criminal justice, institutions, murder, prison

One mean mutt

Pep, the dog who was sentenced to life in prison in 1924 for killing Pennsylvania governor’s cat
The Daily Mail Online, by Daniel Miller

He was known as the Pennsylvania cat-murderer, a vicious hound sentenced to life imprisonment at Eastern State Penitentiary for the grisly killing of the governor’s moggie. In his prison mugshot from 1924, he is seen with ears drooping backwards, an identification number hanging form around his neck looking decisively guilty.

According to newspapers stories at the time, Pep the Black Labrador attacked and killed a cat belonging to the wife of Pennsylvania’s then governor Gifford Pinchot.

Showing absolutely no remorse for his despicable crimes, Pep was sent down for life with no chance of parole.

But he was framed. Pep was actually entirely innocent, and his actual offence was nothing more serious than chewing the cushions of the sofa on the governor’s front porch.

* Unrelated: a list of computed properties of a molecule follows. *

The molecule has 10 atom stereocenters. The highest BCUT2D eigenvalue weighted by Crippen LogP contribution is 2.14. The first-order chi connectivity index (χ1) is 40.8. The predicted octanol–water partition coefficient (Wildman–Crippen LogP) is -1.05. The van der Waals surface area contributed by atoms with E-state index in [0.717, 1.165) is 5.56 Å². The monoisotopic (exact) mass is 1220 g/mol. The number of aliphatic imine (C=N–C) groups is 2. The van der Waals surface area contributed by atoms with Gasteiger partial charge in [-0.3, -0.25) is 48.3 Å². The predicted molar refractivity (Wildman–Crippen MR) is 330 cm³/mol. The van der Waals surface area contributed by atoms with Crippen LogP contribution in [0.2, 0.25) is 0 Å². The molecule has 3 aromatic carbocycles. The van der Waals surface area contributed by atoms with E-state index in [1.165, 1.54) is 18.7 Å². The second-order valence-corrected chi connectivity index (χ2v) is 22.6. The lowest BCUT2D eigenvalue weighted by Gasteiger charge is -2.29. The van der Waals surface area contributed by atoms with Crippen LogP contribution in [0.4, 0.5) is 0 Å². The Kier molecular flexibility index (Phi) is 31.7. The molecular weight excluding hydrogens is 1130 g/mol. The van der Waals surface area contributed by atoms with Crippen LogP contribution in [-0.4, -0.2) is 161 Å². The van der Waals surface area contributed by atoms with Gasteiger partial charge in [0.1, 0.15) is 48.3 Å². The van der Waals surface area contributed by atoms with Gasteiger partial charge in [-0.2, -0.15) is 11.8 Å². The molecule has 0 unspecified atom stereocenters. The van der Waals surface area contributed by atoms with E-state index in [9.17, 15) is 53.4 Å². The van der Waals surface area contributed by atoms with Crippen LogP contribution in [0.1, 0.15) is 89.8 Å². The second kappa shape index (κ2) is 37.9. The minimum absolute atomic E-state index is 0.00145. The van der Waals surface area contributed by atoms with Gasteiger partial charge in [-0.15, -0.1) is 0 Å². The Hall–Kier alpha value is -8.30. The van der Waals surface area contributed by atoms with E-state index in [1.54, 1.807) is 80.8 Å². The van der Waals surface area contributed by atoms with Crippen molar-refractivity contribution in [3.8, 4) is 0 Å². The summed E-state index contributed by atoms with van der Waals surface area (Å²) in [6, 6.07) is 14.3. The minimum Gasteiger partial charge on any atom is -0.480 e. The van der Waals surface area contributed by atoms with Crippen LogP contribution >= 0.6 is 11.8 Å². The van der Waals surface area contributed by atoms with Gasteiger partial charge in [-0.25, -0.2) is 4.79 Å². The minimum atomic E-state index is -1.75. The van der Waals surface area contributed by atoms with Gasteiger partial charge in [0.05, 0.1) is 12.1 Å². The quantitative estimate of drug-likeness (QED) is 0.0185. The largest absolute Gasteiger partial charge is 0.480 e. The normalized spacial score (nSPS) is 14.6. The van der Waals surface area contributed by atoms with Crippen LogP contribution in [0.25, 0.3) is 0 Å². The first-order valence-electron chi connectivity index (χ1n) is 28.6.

The account of him killing the cat was entirely fictitious, made up by a newspaper reporter taking a touch more than his fair share of journalistic licence.

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Among Murderers, interview

My favorite prison books

For her article “Beyond ‘Orange is the New Black’: 8 eye-opening prison books” Carolina Miranda interviewed Patricia Zamorano, Pete Brook and me for the Los Angeles Times:

Like a lot of people, I got sucked in by the Netflix series “Orange Is the New Black”: the totally backstabby soap operatic twists, Lea DeLaria’s comedic awesomeness as Big Boo, the luminosity of Samira Wiley as Poussey (memo to execs: please cast her in everything!), all of the inventive tampon sculptures, and the fact that there exists a buzzed-about show with a bunch of African American women and Latinas. (…)

“With all of that in mind, I thought this represented a perfect time to take a look back at the body of literature about incarceration. Rather than choose the books myself, however, I’ve turned to three cultural figures who are interested in the topic of prisons, and they each share works that they consider insightful or influential. They include…